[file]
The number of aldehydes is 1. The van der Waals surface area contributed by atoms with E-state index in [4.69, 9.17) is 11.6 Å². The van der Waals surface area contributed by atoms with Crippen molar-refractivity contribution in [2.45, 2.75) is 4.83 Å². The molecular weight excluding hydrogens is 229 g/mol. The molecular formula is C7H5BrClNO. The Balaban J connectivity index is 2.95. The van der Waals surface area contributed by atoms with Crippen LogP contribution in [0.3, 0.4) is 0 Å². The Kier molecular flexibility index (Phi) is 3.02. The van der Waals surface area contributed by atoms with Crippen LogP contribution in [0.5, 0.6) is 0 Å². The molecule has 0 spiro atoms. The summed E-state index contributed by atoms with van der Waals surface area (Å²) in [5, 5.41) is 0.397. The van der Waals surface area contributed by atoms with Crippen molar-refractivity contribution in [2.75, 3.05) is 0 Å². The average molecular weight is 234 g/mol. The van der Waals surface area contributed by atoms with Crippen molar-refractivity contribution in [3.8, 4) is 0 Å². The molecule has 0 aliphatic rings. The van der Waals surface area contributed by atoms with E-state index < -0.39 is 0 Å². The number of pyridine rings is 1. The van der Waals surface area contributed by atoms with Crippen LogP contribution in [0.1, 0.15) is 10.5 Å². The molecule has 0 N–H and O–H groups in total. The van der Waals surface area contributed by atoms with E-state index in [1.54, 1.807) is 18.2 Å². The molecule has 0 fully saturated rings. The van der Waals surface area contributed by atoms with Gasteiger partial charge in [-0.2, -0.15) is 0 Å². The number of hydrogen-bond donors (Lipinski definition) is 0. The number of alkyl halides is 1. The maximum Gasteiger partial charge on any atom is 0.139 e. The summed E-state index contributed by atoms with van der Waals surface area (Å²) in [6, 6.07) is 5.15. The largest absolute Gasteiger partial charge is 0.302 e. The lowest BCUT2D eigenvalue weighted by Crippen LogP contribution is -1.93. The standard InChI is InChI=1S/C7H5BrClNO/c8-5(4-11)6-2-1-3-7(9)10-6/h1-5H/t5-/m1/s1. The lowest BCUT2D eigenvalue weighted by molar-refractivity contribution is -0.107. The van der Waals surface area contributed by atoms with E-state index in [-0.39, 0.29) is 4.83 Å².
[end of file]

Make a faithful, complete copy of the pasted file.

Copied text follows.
The number of aldehydes is 1. The van der Waals surface area contributed by atoms with E-state index in [4.69, 9.17) is 11.6 Å². The van der Waals surface area contributed by atoms with Crippen molar-refractivity contribution in [2.45, 2.75) is 4.83 Å². The molecular weight excluding hydrogens is 229 g/mol. The molecular formula is C7H5BrClNO. The Balaban J connectivity index is 2.95. The van der Waals surface area contributed by atoms with Crippen LogP contribution in [0.3, 0.4) is 0 Å². The Kier molecular flexibility index (Phi) is 3.02. The van der Waals surface area contributed by atoms with Crippen LogP contribution in [0.5, 0.6) is 0 Å². The molecule has 0 spiro atoms. The summed E-state index contributed by atoms with van der Waals surface area (Å²) in [5, 5.41) is 0.397. The van der Waals surface area contributed by atoms with Crippen molar-refractivity contribution in [2.75, 3.05) is 0 Å². The average molecular weight is 234 g/mol. The van der Waals surface area contributed by atoms with Crippen molar-refractivity contribution in [3.8, 4) is 0 Å². The molecule has 0 aliphatic rings. The van der Waals surface area contributed by atoms with E-state index < -0.39 is 0 Å². The number of pyridine rings is 1. The van der Waals surface area contributed by atoms with Crippen LogP contribution in [0.1, 0.15) is 10.5 Å². The molecule has 0 N–H and O–H groups in total. The van der Waals surface area contributed by atoms with E-state index in [1.54, 1.807) is 18.2 Å². The molecule has 0 fully saturated rings. The van der Waals surface area contributed by atoms with Gasteiger partial charge in [-0.2, -0.15) is 0 Å². The number of hydrogen-bond donors (Lipinski definition) is 0. The number of alkyl halides is 1. The maximum Gasteiger partial charge on any atom is 0.139 e. The summed E-state index contributed by atoms with van der Waals surface area (Å²) in [6, 6.07) is 5.15. The largest absolute Gasteiger partial charge is 0.302 e. The lowest BCUT2D eigenvalue weighted by Crippen LogP contribution is -1.93. The standard InChI is InChI=1S/C7H5BrClNO/c8-5(4-11)6-2-1-3-7(9)10-6/h1-5H/t5-/m1/s1. The lowest BCUT2D eigenvalue weighted by molar-refractivity contribution is -0.107. The van der Waals surface area contributed by atoms with E-state index in [-0.39, 0.29) is 4.83 Å².